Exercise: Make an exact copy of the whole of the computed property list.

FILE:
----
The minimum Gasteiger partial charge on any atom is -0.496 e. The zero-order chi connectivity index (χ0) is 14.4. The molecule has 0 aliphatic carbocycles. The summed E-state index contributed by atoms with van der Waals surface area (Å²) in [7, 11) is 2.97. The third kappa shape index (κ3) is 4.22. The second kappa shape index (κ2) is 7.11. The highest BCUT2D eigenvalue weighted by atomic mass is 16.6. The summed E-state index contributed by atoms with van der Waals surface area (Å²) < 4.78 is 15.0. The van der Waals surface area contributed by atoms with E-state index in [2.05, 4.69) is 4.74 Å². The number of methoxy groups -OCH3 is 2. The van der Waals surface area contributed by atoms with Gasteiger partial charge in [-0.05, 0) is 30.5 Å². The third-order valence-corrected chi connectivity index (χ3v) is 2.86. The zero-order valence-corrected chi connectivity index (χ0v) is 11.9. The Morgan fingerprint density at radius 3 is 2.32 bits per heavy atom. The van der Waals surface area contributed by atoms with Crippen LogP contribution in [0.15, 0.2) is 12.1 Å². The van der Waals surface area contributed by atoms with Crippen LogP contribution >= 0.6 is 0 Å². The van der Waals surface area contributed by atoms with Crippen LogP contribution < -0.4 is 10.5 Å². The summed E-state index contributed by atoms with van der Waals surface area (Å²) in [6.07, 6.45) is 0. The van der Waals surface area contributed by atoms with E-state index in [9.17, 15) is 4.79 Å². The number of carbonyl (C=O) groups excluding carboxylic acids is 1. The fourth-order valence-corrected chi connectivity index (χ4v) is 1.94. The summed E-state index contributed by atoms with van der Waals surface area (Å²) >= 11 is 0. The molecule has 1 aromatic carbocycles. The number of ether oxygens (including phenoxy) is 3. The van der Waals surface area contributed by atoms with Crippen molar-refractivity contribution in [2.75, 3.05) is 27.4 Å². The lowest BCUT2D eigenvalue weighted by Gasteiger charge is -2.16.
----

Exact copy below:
The minimum Gasteiger partial charge on any atom is -0.496 e. The zero-order chi connectivity index (χ0) is 14.4. The molecule has 0 aliphatic carbocycles. The summed E-state index contributed by atoms with van der Waals surface area (Å²) in [7, 11) is 2.97. The third kappa shape index (κ3) is 4.22. The second kappa shape index (κ2) is 7.11. The highest BCUT2D eigenvalue weighted by atomic mass is 16.6. The summed E-state index contributed by atoms with van der Waals surface area (Å²) < 4.78 is 15.0. The van der Waals surface area contributed by atoms with E-state index in [2.05, 4.69) is 4.74 Å². The number of methoxy groups -OCH3 is 2. The van der Waals surface area contributed by atoms with Gasteiger partial charge in [-0.05, 0) is 30.5 Å². The third-order valence-corrected chi connectivity index (χ3v) is 2.86. The zero-order valence-corrected chi connectivity index (χ0v) is 11.9. The Morgan fingerprint density at radius 3 is 2.32 bits per heavy atom. The van der Waals surface area contributed by atoms with Crippen LogP contribution in [0.15, 0.2) is 12.1 Å². The van der Waals surface area contributed by atoms with Crippen LogP contribution >= 0.6 is 0 Å². The van der Waals surface area contributed by atoms with Crippen LogP contribution < -0.4 is 10.5 Å². The summed E-state index contributed by atoms with van der Waals surface area (Å²) in [6.07, 6.45) is 0. The van der Waals surface area contributed by atoms with E-state index in [9.17, 15) is 4.79 Å². The number of carbonyl (C=O) groups excluding carboxylic acids is 1. The fourth-order valence-corrected chi connectivity index (χ4v) is 1.94. The summed E-state index contributed by atoms with van der Waals surface area (Å²) >= 11 is 0. The molecule has 1 aromatic carbocycles. The number of ether oxygens (including phenoxy) is 3. The van der Waals surface area contributed by atoms with Crippen molar-refractivity contribution in [2.75, 3.05) is 27.4 Å². The lowest BCUT2D eigenvalue weighted by Gasteiger charge is -2.16.